South Korea school reopens after ferry disaster

Counsellors have been brought in to help the schoolchildren

The South Korean school devastated by the loss of many of its students in a ferry disaster last week has started to hold classes again.

More than 300 students from Danwon high school, located south of Seoul, were on the Sewol ferry when it capsized.

Most of the students are dead, or missing inside the sunken hull.

The ferry sank last week as it sailed from Incheon to Jeju Island. More than 160 people have been confirmed dead, as search teams work to recover bodies.

There were 476 people on board, with many trapped inside as the ferry listed and sank within two hours of distress signals being sent. A total of 174 passengers were rescued.

Almost 250 students and teachers from Danwon have been confirmed dead or are presumed to have died, Reuters news agency says.

Most of the students who survived the disaster remain in hospital and it is not clear when they will return to school.

Final year students returned to Danwon school on Thursday, however. Dozens of counsellors have been brought in to help with the trauma that many of the students are expected to face.

Students from Danwon high school weep after tribute at a group memorial altar for victims of sunken passengers ship at the Ansan Olympic Memorial Hall on 23 April 2014 in Ansan, South Korea Danwon has become a memorial site over the past week, with people holding services for those who died

Over the past week, Danwon high school has become a memorial site - flowers and messages piling up outside the gates and funeral rites taking place in classrooms, says the BBC's Lucy Williamson in Seoul.

Messages posted in classrooms reportedly included: "If I see you again, I'll tell you I love you, because I haven't said it to you enough."

Many in South Korea are worried about what this tragedy will mean for the children - the missing faces in Danwon's classrooms and the knowledge of how fallible their protectors can be, our correspondent adds.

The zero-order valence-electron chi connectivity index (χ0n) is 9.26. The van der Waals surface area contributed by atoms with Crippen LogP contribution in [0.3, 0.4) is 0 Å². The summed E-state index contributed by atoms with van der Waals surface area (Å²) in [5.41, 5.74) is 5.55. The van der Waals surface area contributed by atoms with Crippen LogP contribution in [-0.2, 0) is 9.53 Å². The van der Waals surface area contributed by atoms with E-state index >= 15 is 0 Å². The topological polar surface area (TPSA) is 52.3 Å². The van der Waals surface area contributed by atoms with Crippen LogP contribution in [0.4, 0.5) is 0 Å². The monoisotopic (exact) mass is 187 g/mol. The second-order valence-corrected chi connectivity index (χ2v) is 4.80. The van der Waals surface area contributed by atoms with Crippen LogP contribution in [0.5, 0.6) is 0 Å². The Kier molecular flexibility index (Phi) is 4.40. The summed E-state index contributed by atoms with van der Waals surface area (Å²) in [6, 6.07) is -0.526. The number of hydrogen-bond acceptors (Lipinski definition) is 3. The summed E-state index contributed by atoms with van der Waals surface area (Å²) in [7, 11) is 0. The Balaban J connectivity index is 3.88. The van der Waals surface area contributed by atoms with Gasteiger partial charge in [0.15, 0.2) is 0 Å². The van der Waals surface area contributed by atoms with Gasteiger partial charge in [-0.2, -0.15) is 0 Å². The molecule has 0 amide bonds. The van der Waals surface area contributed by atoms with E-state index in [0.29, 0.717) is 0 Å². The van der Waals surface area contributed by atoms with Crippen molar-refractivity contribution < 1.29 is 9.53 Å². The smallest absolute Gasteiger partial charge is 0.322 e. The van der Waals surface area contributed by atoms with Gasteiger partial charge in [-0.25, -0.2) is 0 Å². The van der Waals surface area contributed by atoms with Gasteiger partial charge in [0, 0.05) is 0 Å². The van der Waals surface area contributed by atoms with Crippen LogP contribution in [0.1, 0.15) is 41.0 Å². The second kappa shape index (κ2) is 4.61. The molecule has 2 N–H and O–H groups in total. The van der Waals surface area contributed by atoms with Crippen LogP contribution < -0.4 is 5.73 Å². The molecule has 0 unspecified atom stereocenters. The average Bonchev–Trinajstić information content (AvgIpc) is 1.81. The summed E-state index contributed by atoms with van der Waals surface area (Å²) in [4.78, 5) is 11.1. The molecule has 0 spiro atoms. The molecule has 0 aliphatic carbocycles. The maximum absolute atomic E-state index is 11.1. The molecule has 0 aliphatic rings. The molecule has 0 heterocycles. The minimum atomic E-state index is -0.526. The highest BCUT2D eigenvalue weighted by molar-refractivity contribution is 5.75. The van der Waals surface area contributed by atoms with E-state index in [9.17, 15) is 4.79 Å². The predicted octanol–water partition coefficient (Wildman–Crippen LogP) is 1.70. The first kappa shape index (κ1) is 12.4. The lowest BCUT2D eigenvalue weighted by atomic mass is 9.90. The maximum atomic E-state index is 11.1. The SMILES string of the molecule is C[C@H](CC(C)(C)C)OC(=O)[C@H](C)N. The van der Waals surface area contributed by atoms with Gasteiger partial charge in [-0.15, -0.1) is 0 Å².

On Wednesday, an emotional memorial service took place near the school, with friends and family members laying flowers in front of photographs of some of those who died.

Graphic showing location of sunken ferry and timeline of events
'Save us!'

The cause of the capsize is still being investigated, with the government under strong public pressure to find out what happened.

The first distress call from the sinking ferry was made by a student from Danwon, officials said.

"Save us! We're on a ship and I think it's sinking," Yonhap news agency quoted him as saying. On Thursday, news reports said the body of the boy had been found.

Reports suggest that passengers were told to remain in their rooms and cabins as the ship listed, amid confusion on the bridge over whether to order them to abandon ship.

Of the ferry's crew, 22 of the 29 survived. Twenty crew members, including the captain, have been detained or arrested and face charges including negligence of duty, Yonhap says.

The captain of the ferry, 69, was not on the bridge when the ferry capsized, with a third mate at the helm.

A crew member quoted by local media said that attempts to launch lifeboats were unsuccessful because the ship was listing badly.

South Korean prosecutors are pursuing a wide-ranging investigation and are looking into the ferry operator and its affiliated organisations.

An opposition politician released a document earlier this week saying the Sewol was carrying more than three times its maximum recommended cargo, reports say.

Other reports have suggested that the ferry did not take sufficient ballast to balance its cargo load. But a senior engineer on the ferry was quoted by AFP news agency as saying that there were "no problems" with the engines or ballast tanks.

South Korean President Park Geun-hye has condemned the conduct of some of the crew, calling it "akin to murder".

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